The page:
As Texas begins to re-open from the Covid 19 restrictions, Governor Abbott has allowed certain establishments to open their doors, but only at 25% of their occupancy. This will leave many businesses wondering “what is 25% of my occupancy?”
Occupant loads are established by the building code. Galveston, and most of the cities around here use the 2012 edition of International Building Code.
Table 1004.1.2 gives the occupant load based on the area of the space in square feet (scroll down to the table). For example, a business occupancy is calculated at 100 s.f. per person. If your office is 2,000 s.f. the number of occupants would be 20. One quarter of that is 5 occupants. If you are in another city, look on the city’s web page for the correct code. If it is a different year then Google “Table 1004.1.2 IBC and the year of the code”.
Portion of Table 1004.1.2
Restaurant dining rooms are considered Assembly areas. Most restaurants will be unconcentrated, meaning loose tables and chairs. The Occupant load for dining areas is usually 15 s.f. per person. Booths are fixed seating and it is one person per 24″ of the booth seat. Kitchens are 1 person per 200 s.f., storage areas are 1 person per 500 s.f. The waiting area and similar spaces may be included in the area, but not the toilet rooms.
If you look closely at the table you will see that some areas are based on net, and some on gross s.f. Net square feet is inside, and exclusive of the walls. Restaurants are based on net square feet. Most other spaces are gross s.f.; that is the outermost dimensions of the building or space – the outside of the outside walls (or the centerline of demising walls between two occupants or between a space and a common area.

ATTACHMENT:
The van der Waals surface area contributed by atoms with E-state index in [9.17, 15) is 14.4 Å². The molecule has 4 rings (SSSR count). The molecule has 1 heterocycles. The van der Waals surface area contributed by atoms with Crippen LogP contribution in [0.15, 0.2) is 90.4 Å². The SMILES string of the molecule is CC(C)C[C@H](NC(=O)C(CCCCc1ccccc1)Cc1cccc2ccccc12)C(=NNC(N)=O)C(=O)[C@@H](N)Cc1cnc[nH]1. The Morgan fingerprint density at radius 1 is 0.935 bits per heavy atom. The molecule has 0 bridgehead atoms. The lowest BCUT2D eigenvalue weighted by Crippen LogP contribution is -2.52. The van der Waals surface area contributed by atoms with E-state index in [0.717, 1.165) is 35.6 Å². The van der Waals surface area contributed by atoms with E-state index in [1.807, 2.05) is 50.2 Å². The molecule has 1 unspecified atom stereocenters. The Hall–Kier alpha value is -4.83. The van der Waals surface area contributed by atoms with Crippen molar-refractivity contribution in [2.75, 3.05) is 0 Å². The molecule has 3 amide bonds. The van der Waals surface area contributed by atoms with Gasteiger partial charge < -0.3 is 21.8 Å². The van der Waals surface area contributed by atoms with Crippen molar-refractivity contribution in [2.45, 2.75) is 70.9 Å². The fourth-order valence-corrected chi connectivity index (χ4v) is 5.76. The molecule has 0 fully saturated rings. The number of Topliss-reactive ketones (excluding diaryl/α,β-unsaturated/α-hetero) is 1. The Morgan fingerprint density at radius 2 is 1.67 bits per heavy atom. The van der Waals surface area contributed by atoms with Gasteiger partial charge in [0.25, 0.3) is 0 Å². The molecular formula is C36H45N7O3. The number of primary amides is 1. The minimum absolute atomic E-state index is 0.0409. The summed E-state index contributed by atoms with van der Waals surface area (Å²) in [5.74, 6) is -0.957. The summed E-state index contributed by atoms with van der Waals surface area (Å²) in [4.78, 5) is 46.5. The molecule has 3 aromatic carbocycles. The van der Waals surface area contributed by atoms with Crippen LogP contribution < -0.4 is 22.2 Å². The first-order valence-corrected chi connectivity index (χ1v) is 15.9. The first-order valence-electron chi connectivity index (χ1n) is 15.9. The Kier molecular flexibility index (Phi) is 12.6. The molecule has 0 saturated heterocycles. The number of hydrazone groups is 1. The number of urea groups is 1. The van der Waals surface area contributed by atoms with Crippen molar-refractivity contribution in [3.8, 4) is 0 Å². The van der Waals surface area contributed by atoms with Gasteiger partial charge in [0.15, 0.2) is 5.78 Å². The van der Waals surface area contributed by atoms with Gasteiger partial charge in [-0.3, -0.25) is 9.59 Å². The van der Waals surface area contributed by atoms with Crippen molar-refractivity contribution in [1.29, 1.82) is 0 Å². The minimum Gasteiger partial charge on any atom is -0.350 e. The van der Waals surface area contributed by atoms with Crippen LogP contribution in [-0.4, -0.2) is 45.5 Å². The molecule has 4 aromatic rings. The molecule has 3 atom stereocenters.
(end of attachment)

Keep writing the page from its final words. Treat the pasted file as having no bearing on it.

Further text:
For larger spaces with a variety of spaces, it gets more complicated. For example, a supermarket with retail areas, offices and storage spaces would calculate the occupancy for each type of space, that is 30 s.f. per person for the sales area, 300 s.f. per person for the storage area and 100 s.f. per person for the offices.
Toilet rooms and corridors are not generally included in the calculation because you are either in the office (whatever) or the toilet room, but not both.
If you have the drawings that were submitted to the City for Building Permit, the occupant load will be on the drawings, near the front, in section that says Code Analysis or Building Code. If you do not have your drawings, I do not recommend calling the city. If your building was built before Ike, the records were lost in the storm. After Ike, they will not have access to your drawings because they are stored in a secure location, and it could take the city some time to access them.
If you have a stand-alone building, you can find the size of the building from the Central Appraisal District database. Search by address. If you have a small space inside a larger building, you can look on your lease or measure your space to find out your area.
If you have a more complicated space and you need professional help to figure out the number of people allowed by Gov. Abbott’s proclamation, call or email me.
I will measure your space(s), calculate the occupant load, email you a signed and sealed letter stating the occupant load, email you a sign you can print and post on your doorway, and file the occupant load calculation with the City Marshal’s office. For spaces up to 5,000 s.f. the fee is only $100. For spaces larger than 5,000 s.f. the fee is $200.
Michael Gaertner is an architect practicing in Galveston, Texas since 1980.